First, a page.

I'm currently writing a game that uses Isometric tiles to display a landscape on the screen. The landscape having hills and valleys is part of the game's design. After a search on the Internet for help in determining which tile I was on I was presented with the following options:
The first option is great if you have a flat landscape, but I'm not basing my game in Holland or any other area of flat land. The second option, which I've tried and it does work, has drawbacks in that I've got to blit the map twice onto two different back buffers, and on one of the back buffers I've got to blit in one colour per tile - very bad for performance. The final option at first seems good, but requires learning Direct 3D/DirectX Graphics.
I'll explain the theory behind my experiments and then I'll provide some sample code afterwards.
Experiment 1: One colour per tile
I first started with the second option and after a couple of days playing around had a simple program working that highlighted the correct tile. The following screen grab is the tile map that I used to see where on the map I was:
This map was generated initially and then updated every time I moved the screen around the map. This caused the system to lose a few frames/second as it had to draw the same map twice. I also had problems finding where the mouse was as this involved a lock, read and finally an unlock which took time. Since this operation was being performed every time the mouse/screen moved then it started to add up to being a very slow process.
Experiment 2: Adapting the mouse maps to be tile independent
I started to think about the possibilities of using Mouse maps after trying to get better performance out of the second option. Instead of using the normal isometric tile map:
I extended the shape to be a square and produced the following new standard iso mouse map for flat terrain
After a little bit of a play with the new mouse map system, I discovered that the original mouse map had to be used to find the tile, but the new tile would allow me to use all of my tiles as a base for their own mouse map. Thus the following tile set:
became the following mouse map templates:
At first glance this seems strange, especially tiles 4-7, 12-14 and the last 3 where the cyan colour is not a normal isometric flat tile, but this is okay and it works perfectly with the algorithms I'm using.
By using the first 4 steps in Ernest's book to get to the rough, yet flat tile position, I then allowed my system to enter a while loop to get to the final tile. The full steps in Ernest's book are:
It was this final step that I changed into a while loop, and using the following test map I tried a little test:
As can be seen in the simple map I was using, the game I'm working on can have cliffs. The purple area shows where a cliff would go. My mouse mapping algorithm was entering an infinite loop moving north east and south west whenever my mouse entered this purple area. This was not what you would want to happen in a real game. So I've got this problem to sort out, and at the moment I think the easiest way would be to limit the number of moves the system can make in opposite directions.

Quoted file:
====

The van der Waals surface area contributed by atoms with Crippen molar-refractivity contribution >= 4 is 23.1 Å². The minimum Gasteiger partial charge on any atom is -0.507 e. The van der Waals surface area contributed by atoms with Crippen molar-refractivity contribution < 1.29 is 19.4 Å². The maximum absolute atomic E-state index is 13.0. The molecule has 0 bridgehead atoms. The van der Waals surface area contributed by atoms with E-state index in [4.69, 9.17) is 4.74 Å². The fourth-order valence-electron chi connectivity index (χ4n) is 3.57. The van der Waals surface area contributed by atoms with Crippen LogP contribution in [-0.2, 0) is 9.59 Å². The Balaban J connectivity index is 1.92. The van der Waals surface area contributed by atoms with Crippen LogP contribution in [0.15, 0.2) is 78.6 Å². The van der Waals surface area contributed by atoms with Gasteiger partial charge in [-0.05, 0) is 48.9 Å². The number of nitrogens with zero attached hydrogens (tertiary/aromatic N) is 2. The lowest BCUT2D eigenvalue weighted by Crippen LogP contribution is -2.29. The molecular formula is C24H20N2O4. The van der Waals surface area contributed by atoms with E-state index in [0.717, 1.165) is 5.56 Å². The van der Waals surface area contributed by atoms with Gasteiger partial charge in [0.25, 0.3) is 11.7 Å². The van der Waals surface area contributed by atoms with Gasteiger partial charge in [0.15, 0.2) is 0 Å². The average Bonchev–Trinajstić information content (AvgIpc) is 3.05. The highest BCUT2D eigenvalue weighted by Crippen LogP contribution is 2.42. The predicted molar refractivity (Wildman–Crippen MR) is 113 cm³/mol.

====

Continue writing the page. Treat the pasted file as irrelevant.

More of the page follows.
Explanation of how to use my method
The first 4 steps of Ernest's Mouse -> Tile conversion are unchanged, except I'm adding a quarter tile height to the fine Y position so that the fine co-ordinates are sitting inside of the normal mouse map inside of my extended mouse map. The final step (using the mouse map) has to be changed slightly.
In a normal mouse map lookup function you get the direction to travel and then exit after performing the movement. With my method you keep performing the lookup / movement loop until the lookup returns no movement, i.e. the colour is white.
Using the following image (this is my test map from before, but this time the red lines shows the coarse division of the map):
If you look at the mouse pointer (the enlarged view on the right) then you will notice that using a normal iso mouse map the tile returned would be 1,1, whereas the actual tile is 2,2. After getting the initial tile number (1,1) we now switch over to the extended mouse maps (the following images have been enlarged to aid in the explinations):
The tile at map position 1,1 is:
and the mouse map for this is :
If you overlay the mouse pointer onto the mouse map you get :
and as you can see the mouse is in the cyan area, and this means to move south by one tile, so we do this and get the following Tile 2,2 image :
and mouse map :
We also need to update the fine coordinates by a full tile's height : tile dimensions are 32 x 16 (64 x 32 for larger tile set) so fy has 16 (32) subtracted from it, and the new position of the mouse on the new mouse map is :
just inside of the white area of the tile. Thus we have found the tile we wanted, but not quite yet. Although this is the correct tile, the position of the mouse pointer is wrong, if you compare the two mouse maps you will notice that the mouse pointer on the first mouse map was about a quarter of a tile height down (this is the offset I use for the tile's height from ground level), so adding this onto the value of fy gives the following final position of the mouse map:
Here is a table of the changes to the fine X and Y co-ordinates, assuming that the tile width is 32, and thus the mouse maps are 32 x 32: